7. 7. Edinburgh Trams •  Owned by Transport for Edinburgh, operated by Edinburgh Trams Ltd •  Construction carried out by BSC, a consortium of Bilfinger Berger, Siemens and Spanish tram builder (CAF). •  Designed to improve inner city travel and airport links •  Currently testing operation and safety before going live in May 2014 © Network Rail Consulting 7
  8. 8. Challenges •  Originally scheduled for February 2011 at cost of approximately £375m •  Will be completed 3 years late at over double the cost •  Financial crisis and contractual issues caused revisions and delays to the project •  Final airport transfer 8 minutes longer than shuttle bus © Network Rail Consulting 8
  9. 9. Problems •  Extra utility diversion work discovered •  Contractual disputes in 2009 •  Financial crisis caused phase 1b to be cancelled in April 2009 •  Operating contract with Transdev cancelled in December 2009, replaced by Edinburgh Trams Ltd •  Road closures and safety concerns created further delays during 2011 © Network Rail Consulting 9
  10. 10. Positives •  Large investors have bought property near Tram route •  Retailers clustering at Tram stops •  Growth in business parks •  Expected boost for tourism © Network Rail Consulting 10
  11. 11. Lessons learned •  Insufficient scoping of work prior to project •  Risk ownership not built in to contract •  Lack of programme control •  Need for stakeholder engagement © Network Rail Consulting 11
  12. 12. Croydon Tramlink •  Tram system in South London, opened in 2000 •  Constructed and originally operated by Tramtrack Croydon Ltd •  Bought by TfL for £98m in 2008 •  Operated by Tram Operations Ltd, part of FirstGroup •  It runs on a street track through Croydon and off-street track in other areas •  Uses some former main-line stations © Network Rail Consulting 12
  13. 13. Market •  Serves as transport link for people commuting in to London. •  Carried 30m passengers in 2012/13 over a 28km network •  Serves 7 National Rail stations and has interchange with London Underground and Overground •  Key role in reducing traffic congestion in South London. © Network Rail Consulting 13
  14. 14. The future •  Tram services to increase by 50% as part of £30m investment •  4 new Trams to be in service by 2016 •  Additional platform at Wimbledon station to improve London Underground links •  Projections show there will be 38m passengers carried each year by 2031, a 35 per cent increase on current numbers © Network Rail Consulting 14
  15. 15. Lessons Learned •  Integration with other parts of the transport system key •  Well integrated with heavy rail •  Fully integrated into London travel card •  Less integration with buses •  No park and ride system •  Value of “off the shelf” design •  Existing infrastructure •  Tested rolling stock •  Use of former main line stations © Network Rail Consulting 15
  16. 16. Docklands Light Railway (DLR) •  Opened in 1987 in East London •  Owned by Docklands Light Rail Ltd (TfL), Operated by Serco Docklands •  Runs on new and existing infrastructure •  Uses an automatic train control (ATC) system. •  Trains fitted with ATP •  Covers 34km of track with 45 stations •  Safest railway in UK © Network Rail Consulting 16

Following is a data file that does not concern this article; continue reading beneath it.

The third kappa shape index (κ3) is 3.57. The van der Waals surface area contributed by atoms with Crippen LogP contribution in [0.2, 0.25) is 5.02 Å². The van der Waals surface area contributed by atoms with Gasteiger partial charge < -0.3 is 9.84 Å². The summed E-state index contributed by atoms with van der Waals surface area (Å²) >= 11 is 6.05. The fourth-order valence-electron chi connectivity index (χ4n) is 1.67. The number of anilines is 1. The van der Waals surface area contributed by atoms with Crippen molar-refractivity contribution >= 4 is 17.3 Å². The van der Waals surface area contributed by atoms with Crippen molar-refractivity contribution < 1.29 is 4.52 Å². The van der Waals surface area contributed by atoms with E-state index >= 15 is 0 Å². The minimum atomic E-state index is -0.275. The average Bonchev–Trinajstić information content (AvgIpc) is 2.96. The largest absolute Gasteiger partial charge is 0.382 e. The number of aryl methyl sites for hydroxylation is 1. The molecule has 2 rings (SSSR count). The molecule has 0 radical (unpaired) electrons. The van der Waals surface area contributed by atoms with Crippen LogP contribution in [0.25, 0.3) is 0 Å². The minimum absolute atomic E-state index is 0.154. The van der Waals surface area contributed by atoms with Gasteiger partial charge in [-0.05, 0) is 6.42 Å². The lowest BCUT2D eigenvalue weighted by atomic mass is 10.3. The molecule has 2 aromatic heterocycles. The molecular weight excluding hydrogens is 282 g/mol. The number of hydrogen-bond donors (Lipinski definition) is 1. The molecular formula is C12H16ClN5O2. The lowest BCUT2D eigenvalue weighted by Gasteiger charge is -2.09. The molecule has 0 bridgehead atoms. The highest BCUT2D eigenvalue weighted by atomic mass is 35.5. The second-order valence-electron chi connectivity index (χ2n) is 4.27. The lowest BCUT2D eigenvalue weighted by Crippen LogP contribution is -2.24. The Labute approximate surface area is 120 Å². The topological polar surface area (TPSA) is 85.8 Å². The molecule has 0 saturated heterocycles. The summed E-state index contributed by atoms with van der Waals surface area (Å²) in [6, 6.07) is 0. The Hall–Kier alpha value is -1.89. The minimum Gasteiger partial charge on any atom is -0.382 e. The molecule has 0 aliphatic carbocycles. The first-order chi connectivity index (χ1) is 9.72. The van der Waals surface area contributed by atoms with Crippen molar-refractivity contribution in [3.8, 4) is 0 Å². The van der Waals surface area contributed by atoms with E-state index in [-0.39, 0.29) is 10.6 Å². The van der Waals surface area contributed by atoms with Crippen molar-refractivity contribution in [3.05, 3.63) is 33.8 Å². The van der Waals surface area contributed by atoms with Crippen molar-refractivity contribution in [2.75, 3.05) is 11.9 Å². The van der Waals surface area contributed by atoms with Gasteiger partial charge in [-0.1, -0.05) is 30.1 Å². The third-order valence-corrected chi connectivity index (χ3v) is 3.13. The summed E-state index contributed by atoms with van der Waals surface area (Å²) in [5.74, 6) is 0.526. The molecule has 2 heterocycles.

17. 17. Market •  Accounted for 45% of all UK light rail journeys in 2012/13 •  Serves the redeveloped Docklands area of London •  Connects to the North, South and West of the city including the central financial district via Bank station •  Annual passenger numbers originally 17m, rising to over 86m passengers in 2011 •  Successfully dealt with the increased demand Olympics © Network Rail Consulting 17
  18. 18. Challenges •  Victim of its own success •  Increased demand for services •  Reliability and performance problems throughout the early years •  New technical systems put in place with insufficient time for integration •  Regularly extended © Network Rail Consulting 18
  19. 19. Expansion © Network Rail Consulting 19
  20. 20. Lessons Learned •  Importance of projecting future growth •  The need for capacity to meet increased demand •  Benefits of positive stakeholder management •  Legacy •  London Olympics •  Focus on customer satisfaction © Network Rail Consulting 20
  21. 21. Europe loves light rail •  Environment •  Noise •  Pollution •  Aesthetics •  Logistics •  Reliable •  Fixed system •  Importance of CBD •  Congestion •  Accessibility •  Investment •  Value for money © Network Rail Consulting 21
  22. 22. Key Issues •  Risk management •  Understanding and removing risk •  Planning of work •  Programme control •  Monitoring costs •  Delivering outputs •  Managing contracts •  Connectivity •  Effective integration with other transport modes (financially and physically) •  Stakeholder management •  Building and maintaining relationships © Network Rail Consulting 22
  23. 23. Network Rail approach Risk management-GRIP •  8 Stage process to manage and mitigate risk associated with delivering projects •  Agreed output from each stage •  Stage gate reviews take place at critical points © Network Rail Consulting 23
  24. 24. Network Rail approach Stakeholder engagement-level crossing experience: •  What is the issue? •  How can it be addressed? •  What does the stakeholder want? © Network Rail Consulting 24
  25. 25. Conclusion •  No doubt about the benefits and popularity of light rail in Europe •  Ongoing expansion of existing networks and construction of new systems •  Projects need to be effectively planned, developed and managed © Network Rail Consulting 25
  26. 26. Thank you Nick Campion T: 0290061267 E: nick.campion@networkrailconsulting.com